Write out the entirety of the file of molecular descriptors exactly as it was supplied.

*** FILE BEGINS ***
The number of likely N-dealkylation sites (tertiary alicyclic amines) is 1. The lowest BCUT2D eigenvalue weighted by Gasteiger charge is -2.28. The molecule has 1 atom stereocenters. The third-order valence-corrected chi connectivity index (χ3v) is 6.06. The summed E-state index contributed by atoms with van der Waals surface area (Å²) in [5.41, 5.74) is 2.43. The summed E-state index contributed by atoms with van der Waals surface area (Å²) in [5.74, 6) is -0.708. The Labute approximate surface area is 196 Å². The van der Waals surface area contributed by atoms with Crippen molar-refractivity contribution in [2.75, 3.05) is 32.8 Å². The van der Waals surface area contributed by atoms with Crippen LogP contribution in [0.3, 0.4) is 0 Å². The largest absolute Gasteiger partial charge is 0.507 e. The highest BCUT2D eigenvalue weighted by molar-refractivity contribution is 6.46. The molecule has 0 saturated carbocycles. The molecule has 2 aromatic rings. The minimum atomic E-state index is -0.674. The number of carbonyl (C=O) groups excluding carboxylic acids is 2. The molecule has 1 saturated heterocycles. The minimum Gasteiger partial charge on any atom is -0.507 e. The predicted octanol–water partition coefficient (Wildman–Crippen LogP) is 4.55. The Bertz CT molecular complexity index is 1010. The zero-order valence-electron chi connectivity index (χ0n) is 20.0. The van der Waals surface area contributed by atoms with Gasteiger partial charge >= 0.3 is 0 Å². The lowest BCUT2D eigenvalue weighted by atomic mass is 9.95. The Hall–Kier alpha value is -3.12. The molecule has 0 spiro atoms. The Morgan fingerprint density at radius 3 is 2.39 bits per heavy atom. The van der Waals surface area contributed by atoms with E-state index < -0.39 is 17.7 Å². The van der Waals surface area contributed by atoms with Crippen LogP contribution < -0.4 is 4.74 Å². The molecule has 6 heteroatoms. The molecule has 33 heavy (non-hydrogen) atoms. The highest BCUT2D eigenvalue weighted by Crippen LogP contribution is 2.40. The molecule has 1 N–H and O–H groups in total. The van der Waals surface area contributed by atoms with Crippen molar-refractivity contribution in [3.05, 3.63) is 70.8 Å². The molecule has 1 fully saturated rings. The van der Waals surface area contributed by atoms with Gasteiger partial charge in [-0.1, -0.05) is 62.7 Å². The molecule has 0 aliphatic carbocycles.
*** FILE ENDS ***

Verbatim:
The number of likely N-dealkylation sites (tertiary alicyclic amines) is 1. The lowest BCUT2D eigenvalue weighted by Gasteiger charge is -2.28. The molecule has 1 atom stereocenters. The third-order valence-corrected chi connectivity index (χ3v) is 6.06. The summed E-state index contributed by atoms with van der Waals surface area (Å²) in [5.41, 5.74) is 2.43. The summed E-state index contributed by atoms with van der Waals surface area (Å²) in [5.74, 6) is -0.708. The Labute approximate surface area is 196 Å². The van der Waals surface area contributed by atoms with Crippen molar-refractivity contribution in [2.75, 3.05) is 32.8 Å². The van der Waals surface area contributed by atoms with Crippen LogP contribution in [0.3, 0.4) is 0 Å². The largest absolute Gasteiger partial charge is 0.507 e. The highest BCUT2D eigenvalue weighted by molar-refractivity contribution is 6.46. The molecule has 0 saturated carbocycles. The molecule has 2 aromatic rings. The minimum atomic E-state index is -0.674. The number of carbonyl (C=O) groups excluding carboxylic acids is 2. The molecule has 1 saturated heterocycles. The minimum Gasteiger partial charge on any atom is -0.507 e. The predicted octanol–water partition coefficient (Wildman–Crippen LogP) is 4.55. The Bertz CT molecular complexity index is 1010. The zero-order valence-electron chi connectivity index (χ0n) is 20.0. The van der Waals surface area contributed by atoms with Gasteiger partial charge >= 0.3 is 0 Å². The lowest BCUT2D eigenvalue weighted by atomic mass is 9.95. The Hall–Kier alpha value is -3.12. The molecule has 0 spiro atoms. The Morgan fingerprint density at radius 3 is 2.39 bits per heavy atom. The van der Waals surface area contributed by atoms with E-state index < -0.39 is 17.7 Å². The van der Waals surface area contributed by atoms with Crippen LogP contribution < -0.4 is 4.74 Å². The molecule has 6 heteroatoms. The molecule has 33 heavy (non-hydrogen) atoms. The highest BCUT2D eigenvalue weighted by Crippen LogP contribution is 2.40. The molecule has 1 N–H and O–H groups in total. The van der Waals surface area contributed by atoms with Crippen molar-refractivity contribution in [3.05, 3.63) is 70.8 Å². The molecule has 1 fully saturated rings. The van der Waals surface area contributed by atoms with Gasteiger partial charge in [-0.1, -0.05) is 62.7 Å². The molecule has 0 aliphatic carbocycles.